HDD Helps Producer Tap Gas Reserves Under DFW Airport

August 2009 Vol. 64 No. 8

“Water is pumped into the shale that is mixed in with some recyclers,” Drivers said. “We also have a mud mixing unit set up next to the drill rig. The mud mixture is pumped down the hole with a triplex pump, anywhere from 85 300 gpm, depending on the rig size. This is also reclaimed so it can be used again.”

Production rates vary depending on the conditions, but Driver’s crew of between 125 150 onsite, average approximately 500 feet a day to ream and pull pipe through.

Installation challenges (subhed)

With hundreds of takeoffs and landings occurring daily and the potential for thousands of people looking on, Driver agreed that this is the most visible and important project ever undertaken by the company. The company’s knowledge and experience, plus the fact that Driver is locally based, provided an advantage over other contractors.

“This is our backyard,” Driver said. “We know the terrain, the composition and the geography better than anyone. We’ve done a lot of work in urban areas that are congested, have high visibility and are complicated. But this one certainly is the trophy. We are constantly in the forefront of people coming and going, in and out of the airport, so that alone generates a lot of attention. We did a project similar to this a few years ago that involved installing a gas pipeline near the Baltimore/Washington Airport, but nothing of this magnitude.”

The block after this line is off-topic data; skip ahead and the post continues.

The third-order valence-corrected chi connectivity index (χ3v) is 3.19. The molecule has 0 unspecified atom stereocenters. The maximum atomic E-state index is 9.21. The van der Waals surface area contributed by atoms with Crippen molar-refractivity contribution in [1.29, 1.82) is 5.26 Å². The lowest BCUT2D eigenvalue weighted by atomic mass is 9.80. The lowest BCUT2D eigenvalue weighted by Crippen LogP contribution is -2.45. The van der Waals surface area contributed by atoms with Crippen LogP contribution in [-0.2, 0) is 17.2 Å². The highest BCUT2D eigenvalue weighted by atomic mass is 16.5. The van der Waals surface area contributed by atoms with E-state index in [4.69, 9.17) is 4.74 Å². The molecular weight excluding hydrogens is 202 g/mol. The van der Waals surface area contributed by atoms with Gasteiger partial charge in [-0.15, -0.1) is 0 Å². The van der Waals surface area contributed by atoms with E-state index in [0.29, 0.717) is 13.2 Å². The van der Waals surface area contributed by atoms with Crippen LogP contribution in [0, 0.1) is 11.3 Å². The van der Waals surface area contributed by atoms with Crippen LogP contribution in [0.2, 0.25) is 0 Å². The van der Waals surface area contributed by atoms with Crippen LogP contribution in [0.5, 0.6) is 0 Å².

Working with a number of different entities for bidding, permits and compliance with FAA regulations and restrictions is also a daunting component of this project. And if that weren’t enough, when work commenced, Driver had to deal with the wrath of Mother Nature.

“We had rain for more than 50 of the first 90 days when we started the work,” Driver recalled. “We needed to get the first five miles of 24 inch pipeline in the ground in order to begin production on the initial wells and not have what we call a WOPL (i.e. waiting on the pipeline). We were able to stay on schedule and constructed the first five miles using HDD under two major highways, railroads, water lines and environmental restrictions. It was quite an accomplishment.”

Driver has completed nearly 80 percent of the installation so far and should be close to completion within the next few months. When the infrastructure is complete, this vast underground maze of pipelines will deliver a large amount of natural gas from beneath one of the world’s busiest airports, and ultimately, to locations throughout the United States, providing energy for thousands of customers.

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